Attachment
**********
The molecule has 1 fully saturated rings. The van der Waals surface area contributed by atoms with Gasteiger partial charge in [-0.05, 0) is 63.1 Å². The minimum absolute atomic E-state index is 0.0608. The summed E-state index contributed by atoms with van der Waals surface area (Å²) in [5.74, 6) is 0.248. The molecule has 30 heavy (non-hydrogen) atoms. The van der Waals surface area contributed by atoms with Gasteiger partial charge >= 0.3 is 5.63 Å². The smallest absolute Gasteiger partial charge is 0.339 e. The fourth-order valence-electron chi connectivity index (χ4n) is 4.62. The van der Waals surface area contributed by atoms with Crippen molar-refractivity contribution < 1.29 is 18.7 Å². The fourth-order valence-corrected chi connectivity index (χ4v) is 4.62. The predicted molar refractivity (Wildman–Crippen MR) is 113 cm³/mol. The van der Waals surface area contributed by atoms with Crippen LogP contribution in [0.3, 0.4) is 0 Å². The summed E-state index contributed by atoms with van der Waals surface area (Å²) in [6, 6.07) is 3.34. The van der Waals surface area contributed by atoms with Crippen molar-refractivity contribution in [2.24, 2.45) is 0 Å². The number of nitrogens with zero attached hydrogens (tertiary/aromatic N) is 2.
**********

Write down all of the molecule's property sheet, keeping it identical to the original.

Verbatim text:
The molecule has 1 fully saturated rings. The van der Waals surface area contributed by atoms with Gasteiger partial charge in [-0.05, 0) is 63.1 Å². The minimum absolute atomic E-state index is 0.0608. The summed E-state index contributed by atoms with van der Waals surface area (Å²) in [5.74, 6) is 0.248. The molecule has 30 heavy (non-hydrogen) atoms. The van der Waals surface area contributed by atoms with Gasteiger partial charge >= 0.3 is 5.63 Å². The smallest absolute Gasteiger partial charge is 0.339 e. The fourth-order valence-electron chi connectivity index (χ4n) is 4.62. The van der Waals surface area contributed by atoms with Crippen molar-refractivity contribution < 1.29 is 18.7 Å². The fourth-order valence-corrected chi connectivity index (χ4v) is 4.62. The predicted molar refractivity (Wildman–Crippen MR) is 113 cm³/mol. The van der Waals surface area contributed by atoms with Crippen LogP contribution in [0.3, 0.4) is 0 Å². The summed E-state index contributed by atoms with van der Waals surface area (Å²) in [6, 6.07) is 3.34. The van der Waals surface area contributed by atoms with Crippen molar-refractivity contribution in [2.24, 2.45) is 0 Å². The number of nitrogens with zero attached hydrogens (tertiary/aromatic N) is 2.